Based upon its finding that Carolyn's stock was purchased using Walter's gift to her, the trial court found that the Easco stock was Carolyn's nonmarital property. So the trial court then found that the $132,335.57 Carolyn received from selling that stock, and the $35,920.00 Carolyn later received from a lawsuit settled to Easco's advantage, were also her nonmarital property. Jim contends that the increase in the value of the Easco stock should have been classified as marital property because Carolyn took no role whatsoever in Easco's affairs while he served as Easco's secretary and general counsel. But Jim points to no specific evidence in the record to contradict the trial court's finding that “[t]here is no proof that Jim made any financial decisions or exerted any managerial discretion concerning the development and profitability of Easco. Furthermore, Jim was paid a salary for his services to Midcoast and Easco.” Thus, the trial court's decision that the increase in value of the Easco stock should be deemed Carolyn's nonmarital property should be affirmed. Likewise, Jim points to nothing specific in the record to contradict the trial court's findings that the money Carolyn received in the settlement of the legal action involving Easco should be deemed Carolyn's nonmarital property.
Finally, Jim argues that the trial court erred by finding that the $150,000.00 deposit, which opened the Merrill Lynch account, was Carolyn's nonmarital proceeds from the Easco stock sale and other monetary gifts from Walter to Carolyn. Jim argues that Carolyn failed properly to trace a $50,000.00 gift from Walter that was allegedly used to help open the Merrill Lynch account.18 But a close examination of Jim's argument on this issue shows that Jim cites to no evidence in the record to support it. As previously stated, it is not our duty to search the record to find support for Jim's argument.19 So we affirm the trial court's conclusion that the funds used to open the Merrill Lynch account were Carolyn's nonmarital property.
Carolyn's appeal on this issue revolves around her contention that “[t]he trial court erred in finding that any deposits to the Merrill Lynch account which were not definitively traced to the Kings [i.e., Walter] constituted marital property.” Thus, Carolyn contends that the entirety of the UBS account (a successor to the Merrill Lynch account) should be her nonmarital property. Carolyn recognizes that she has not fully traced all deposits to that account, but she urges for the relaxed tracing standard enunciated in Chenault v. Chenault20 for her because she had no business expertise and totally relied upon Jim to manage her finances.
But we perceive that Carolyn pushes Chenault's relaxation of tracing standards too far. Carolyn has pointed to no concrete proof showing that the deposits to the Merrill Lynch account in question originated as gifts to her by Walter. Speculation and conjecture will not suffice to meet even a relaxed burden to show that the deposits in question were nonmarital gifts from Walter.21 Furthermore, unlike the situation in Chenault, the large amounts of cash flowing through Jim and Carolyn's various bank accounts means that there were other potential sources for the deposits in question.22 Thus, Carolyn's argument must fail.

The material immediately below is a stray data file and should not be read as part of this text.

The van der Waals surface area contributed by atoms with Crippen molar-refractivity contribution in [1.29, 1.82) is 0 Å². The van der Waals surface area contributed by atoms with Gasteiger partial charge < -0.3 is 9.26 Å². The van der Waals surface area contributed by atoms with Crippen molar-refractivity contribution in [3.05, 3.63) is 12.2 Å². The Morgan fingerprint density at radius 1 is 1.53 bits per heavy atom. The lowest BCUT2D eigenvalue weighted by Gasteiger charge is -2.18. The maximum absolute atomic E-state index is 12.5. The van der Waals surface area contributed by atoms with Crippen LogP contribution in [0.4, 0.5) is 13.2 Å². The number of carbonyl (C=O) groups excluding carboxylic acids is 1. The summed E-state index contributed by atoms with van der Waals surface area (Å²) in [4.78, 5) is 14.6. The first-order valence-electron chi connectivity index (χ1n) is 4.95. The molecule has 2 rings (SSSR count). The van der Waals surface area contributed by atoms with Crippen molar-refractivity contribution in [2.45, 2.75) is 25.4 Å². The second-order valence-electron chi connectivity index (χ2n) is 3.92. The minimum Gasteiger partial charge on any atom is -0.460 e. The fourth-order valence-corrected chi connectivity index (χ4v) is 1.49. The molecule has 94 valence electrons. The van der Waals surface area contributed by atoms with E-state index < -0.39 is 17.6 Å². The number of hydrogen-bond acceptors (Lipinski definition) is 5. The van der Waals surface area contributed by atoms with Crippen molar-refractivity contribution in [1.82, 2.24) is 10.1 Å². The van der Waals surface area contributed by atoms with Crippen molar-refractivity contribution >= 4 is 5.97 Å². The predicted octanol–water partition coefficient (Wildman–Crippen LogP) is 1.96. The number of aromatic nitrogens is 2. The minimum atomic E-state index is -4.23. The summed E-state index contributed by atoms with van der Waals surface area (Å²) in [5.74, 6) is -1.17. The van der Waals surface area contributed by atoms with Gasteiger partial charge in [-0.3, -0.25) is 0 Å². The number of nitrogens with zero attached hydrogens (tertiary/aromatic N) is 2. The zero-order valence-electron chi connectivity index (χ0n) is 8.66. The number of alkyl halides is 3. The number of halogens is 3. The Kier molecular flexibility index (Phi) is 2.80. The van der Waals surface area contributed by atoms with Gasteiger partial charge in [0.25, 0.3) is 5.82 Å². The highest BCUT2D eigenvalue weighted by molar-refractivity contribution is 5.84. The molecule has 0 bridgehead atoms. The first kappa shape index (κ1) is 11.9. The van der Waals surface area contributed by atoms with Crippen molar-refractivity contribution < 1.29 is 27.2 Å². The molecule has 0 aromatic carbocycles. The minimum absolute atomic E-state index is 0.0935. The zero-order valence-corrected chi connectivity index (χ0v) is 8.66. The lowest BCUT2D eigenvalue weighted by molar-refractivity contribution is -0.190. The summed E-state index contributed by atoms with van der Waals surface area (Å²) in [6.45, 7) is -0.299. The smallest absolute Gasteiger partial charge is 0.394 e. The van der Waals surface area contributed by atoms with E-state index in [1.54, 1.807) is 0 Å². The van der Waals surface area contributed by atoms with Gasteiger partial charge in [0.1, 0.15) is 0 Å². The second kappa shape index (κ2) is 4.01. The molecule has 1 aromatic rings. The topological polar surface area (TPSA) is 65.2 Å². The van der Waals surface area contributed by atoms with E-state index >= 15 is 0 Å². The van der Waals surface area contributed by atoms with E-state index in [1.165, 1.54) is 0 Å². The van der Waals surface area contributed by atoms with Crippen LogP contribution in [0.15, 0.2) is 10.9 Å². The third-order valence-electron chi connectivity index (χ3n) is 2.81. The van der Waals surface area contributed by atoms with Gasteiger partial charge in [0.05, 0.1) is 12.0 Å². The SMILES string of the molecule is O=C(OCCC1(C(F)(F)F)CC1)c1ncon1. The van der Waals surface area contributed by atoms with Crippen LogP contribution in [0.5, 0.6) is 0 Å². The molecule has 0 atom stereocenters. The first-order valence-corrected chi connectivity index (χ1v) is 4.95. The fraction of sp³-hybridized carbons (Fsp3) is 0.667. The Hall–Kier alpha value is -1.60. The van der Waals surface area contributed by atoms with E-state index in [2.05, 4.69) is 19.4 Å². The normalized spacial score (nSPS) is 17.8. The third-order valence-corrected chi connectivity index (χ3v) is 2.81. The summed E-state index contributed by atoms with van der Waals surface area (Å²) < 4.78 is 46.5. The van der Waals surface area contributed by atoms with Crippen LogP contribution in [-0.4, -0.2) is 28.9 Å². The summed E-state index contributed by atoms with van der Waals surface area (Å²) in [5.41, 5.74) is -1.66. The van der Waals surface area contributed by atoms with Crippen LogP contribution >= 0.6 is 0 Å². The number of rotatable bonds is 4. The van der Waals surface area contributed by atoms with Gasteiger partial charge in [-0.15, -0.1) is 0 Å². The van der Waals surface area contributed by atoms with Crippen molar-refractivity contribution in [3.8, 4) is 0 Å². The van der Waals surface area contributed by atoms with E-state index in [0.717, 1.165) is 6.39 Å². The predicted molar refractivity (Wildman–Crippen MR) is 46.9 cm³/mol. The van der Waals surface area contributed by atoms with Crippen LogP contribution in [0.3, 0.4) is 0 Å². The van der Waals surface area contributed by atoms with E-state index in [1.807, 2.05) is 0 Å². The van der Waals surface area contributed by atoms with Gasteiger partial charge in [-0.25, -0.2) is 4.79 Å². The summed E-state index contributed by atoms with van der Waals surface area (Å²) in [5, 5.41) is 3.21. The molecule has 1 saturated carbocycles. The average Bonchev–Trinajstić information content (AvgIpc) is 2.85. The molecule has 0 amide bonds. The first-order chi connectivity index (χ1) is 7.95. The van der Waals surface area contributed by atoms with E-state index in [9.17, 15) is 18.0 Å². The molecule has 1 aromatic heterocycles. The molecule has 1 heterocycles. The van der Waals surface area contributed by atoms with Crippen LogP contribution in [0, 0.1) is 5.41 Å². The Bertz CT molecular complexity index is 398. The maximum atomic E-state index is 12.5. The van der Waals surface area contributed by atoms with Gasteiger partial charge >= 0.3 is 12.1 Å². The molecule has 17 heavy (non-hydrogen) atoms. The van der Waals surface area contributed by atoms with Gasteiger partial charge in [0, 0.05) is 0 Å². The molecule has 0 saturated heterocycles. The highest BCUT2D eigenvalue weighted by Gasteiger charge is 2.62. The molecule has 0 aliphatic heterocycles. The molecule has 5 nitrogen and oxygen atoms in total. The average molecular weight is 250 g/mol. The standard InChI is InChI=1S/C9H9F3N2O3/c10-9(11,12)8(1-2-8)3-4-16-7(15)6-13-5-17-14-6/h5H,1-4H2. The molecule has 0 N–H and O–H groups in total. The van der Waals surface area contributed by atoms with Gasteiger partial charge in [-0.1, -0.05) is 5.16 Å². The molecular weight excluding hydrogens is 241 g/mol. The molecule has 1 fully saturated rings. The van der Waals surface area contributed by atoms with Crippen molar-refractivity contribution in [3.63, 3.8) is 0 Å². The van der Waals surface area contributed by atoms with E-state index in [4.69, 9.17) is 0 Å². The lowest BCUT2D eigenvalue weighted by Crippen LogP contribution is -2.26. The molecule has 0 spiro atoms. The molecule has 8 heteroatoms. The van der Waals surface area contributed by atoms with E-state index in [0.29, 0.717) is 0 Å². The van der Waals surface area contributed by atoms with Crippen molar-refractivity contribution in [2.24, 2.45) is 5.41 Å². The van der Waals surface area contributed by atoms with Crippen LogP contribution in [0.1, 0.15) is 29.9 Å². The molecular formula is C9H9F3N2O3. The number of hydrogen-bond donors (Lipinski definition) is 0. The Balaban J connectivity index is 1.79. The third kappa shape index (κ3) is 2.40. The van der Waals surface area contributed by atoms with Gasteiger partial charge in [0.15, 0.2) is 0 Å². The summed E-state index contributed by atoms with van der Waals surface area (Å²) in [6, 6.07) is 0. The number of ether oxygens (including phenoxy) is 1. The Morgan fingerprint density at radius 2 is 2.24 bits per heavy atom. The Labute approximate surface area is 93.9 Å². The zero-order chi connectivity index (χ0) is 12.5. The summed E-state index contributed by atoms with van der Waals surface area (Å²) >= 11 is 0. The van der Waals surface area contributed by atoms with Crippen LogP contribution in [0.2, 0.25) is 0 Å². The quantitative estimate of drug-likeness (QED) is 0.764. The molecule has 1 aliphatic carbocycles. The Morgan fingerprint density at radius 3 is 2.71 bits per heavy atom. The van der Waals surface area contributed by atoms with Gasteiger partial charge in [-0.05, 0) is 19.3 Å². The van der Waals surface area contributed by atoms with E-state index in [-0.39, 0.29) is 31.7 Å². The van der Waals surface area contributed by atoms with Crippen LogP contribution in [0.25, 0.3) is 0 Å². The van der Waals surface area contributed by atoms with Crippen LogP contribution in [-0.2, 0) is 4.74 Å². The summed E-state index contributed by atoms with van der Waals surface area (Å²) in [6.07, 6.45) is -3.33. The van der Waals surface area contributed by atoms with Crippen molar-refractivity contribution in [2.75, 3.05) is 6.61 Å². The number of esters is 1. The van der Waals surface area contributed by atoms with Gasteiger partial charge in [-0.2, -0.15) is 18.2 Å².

In summary, we affirm the entirety of the trial court's findings regarding the UBS account.
3. The Massachusetts Mutual Second-to-Die Policy.
In order to reduce inheritance taxes that Carolyn and her sister would likely have incurred upon the death of Walter and Katsy King, Walter followed his financial planner's advice to set up a second-to-die life insurance policy with Massachusetts Mutual Insurance. Under the terms of that policy, which had a face value of $800,000.00, each of Walter's daughters was the beneficiary when the later of Walter and Katsy died. Although Carolyn was the named beneficiary, Walter and Katsy paid the substantial annual premiums for the policy by way of gifts to both Carolyn and Jim. Thus, Walter and Katsy wrote checks to Carolyn and Jim that totaled the annual premium payments, $28,894.00. Then, Carolyn and Jim, in turn, sent premium checks to the insurance company. It was necessary for Walter and Katsy to send checks to Jim, even though he was not a named beneficiary of the policy, to remain within the $10,000.00 per person per year maximum gift to avoid gift taxes. By the time Katsy died, Carolyn had taken loans against the policy. Thus, Carolyn was paid only $641,777.14, not $800,000.00.
The record reflects that the total premiums paid on the policy were $171,868.00, which the trial court found to have been totally derived from gifts by Walter and Katsy to Jim and Carolyn. The trial court found that the total amount given to Jim by Walter and Katsy was $74,080.00, which the trial court found to be Jim's share of the life insurance proceeds, the balance being Carolyn's nonmarital property.23 On appeal, Jim contends that the trial court should have afforded him a larger percentage of the life insurance policy proceeds because he has properly traced his nonmarital property (the monetary gifts to him from Walter and Katsy which he used to help pay the life insurance premiums) into a currently held asset, the UBS account. Conversely, Carolyn contends that the trial court erred by awarding Jim any portion of the life insurance proceeds.